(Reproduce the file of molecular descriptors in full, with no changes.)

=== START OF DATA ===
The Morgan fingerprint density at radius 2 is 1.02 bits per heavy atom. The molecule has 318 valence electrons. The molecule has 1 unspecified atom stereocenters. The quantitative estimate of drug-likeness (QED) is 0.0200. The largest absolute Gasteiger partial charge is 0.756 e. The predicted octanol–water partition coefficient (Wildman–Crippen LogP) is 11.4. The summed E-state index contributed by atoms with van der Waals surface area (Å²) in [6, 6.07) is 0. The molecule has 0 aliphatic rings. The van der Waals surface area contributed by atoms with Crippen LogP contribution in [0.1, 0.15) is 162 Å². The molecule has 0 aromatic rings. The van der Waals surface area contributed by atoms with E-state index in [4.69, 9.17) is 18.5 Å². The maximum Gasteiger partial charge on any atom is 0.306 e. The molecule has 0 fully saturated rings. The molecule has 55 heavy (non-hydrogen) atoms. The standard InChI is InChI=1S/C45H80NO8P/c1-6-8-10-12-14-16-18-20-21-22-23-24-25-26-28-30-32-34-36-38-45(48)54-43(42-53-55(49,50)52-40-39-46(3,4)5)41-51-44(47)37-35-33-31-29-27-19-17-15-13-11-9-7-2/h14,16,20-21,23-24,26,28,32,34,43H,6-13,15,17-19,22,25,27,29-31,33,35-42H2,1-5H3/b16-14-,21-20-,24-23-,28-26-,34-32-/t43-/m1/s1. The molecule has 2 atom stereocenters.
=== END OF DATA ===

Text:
The Morgan fingerprint density at radius 2 is 1.02 bits per heavy atom. The molecule has 318 valence electrons. The molecule has 1 unspecified atom stereocenters. The quantitative estimate of drug-likeness (QED) is 0.0200. The largest absolute Gasteiger partial charge is 0.756 e. The predicted octanol–water partition coefficient (Wildman–Crippen LogP) is 11.4. The summed E-state index contributed by atoms with van der Waals surface area (Å²) in [6, 6.07) is 0. The molecule has 0 aliphatic rings. The van der Waals surface area contributed by atoms with Crippen LogP contribution in [0.1, 0.15) is 162 Å². The molecule has 0 aromatic rings. The van der Waals surface area contributed by atoms with E-state index in [4.69, 9.17) is 18.5 Å². The maximum Gasteiger partial charge on any atom is 0.306 e. The molecule has 0 fully saturated rings. The molecule has 55 heavy (non-hydrogen) atoms. The standard InChI is InChI=1S/C45H80NO8P/c1-6-8-10-12-14-16-18-20-21-22-23-24-25-26-28-30-32-34-36-38-45(48)54-43(42-53-55(49,50)52-40-39-46(3,4)5)41-51-44(47)37-35-33-31-29-27-19-17-15-13-11-9-7-2/h14,16,20-21,23-24,26,28,32,34,43H,6-13,15,17-19,22,25,27,29-31,33,35-42H2,1-5H3/b16-14-,21-20-,24-23-,28-26-,34-32-/t43-/m1/s1. The molecule has 2 atom stereocenters.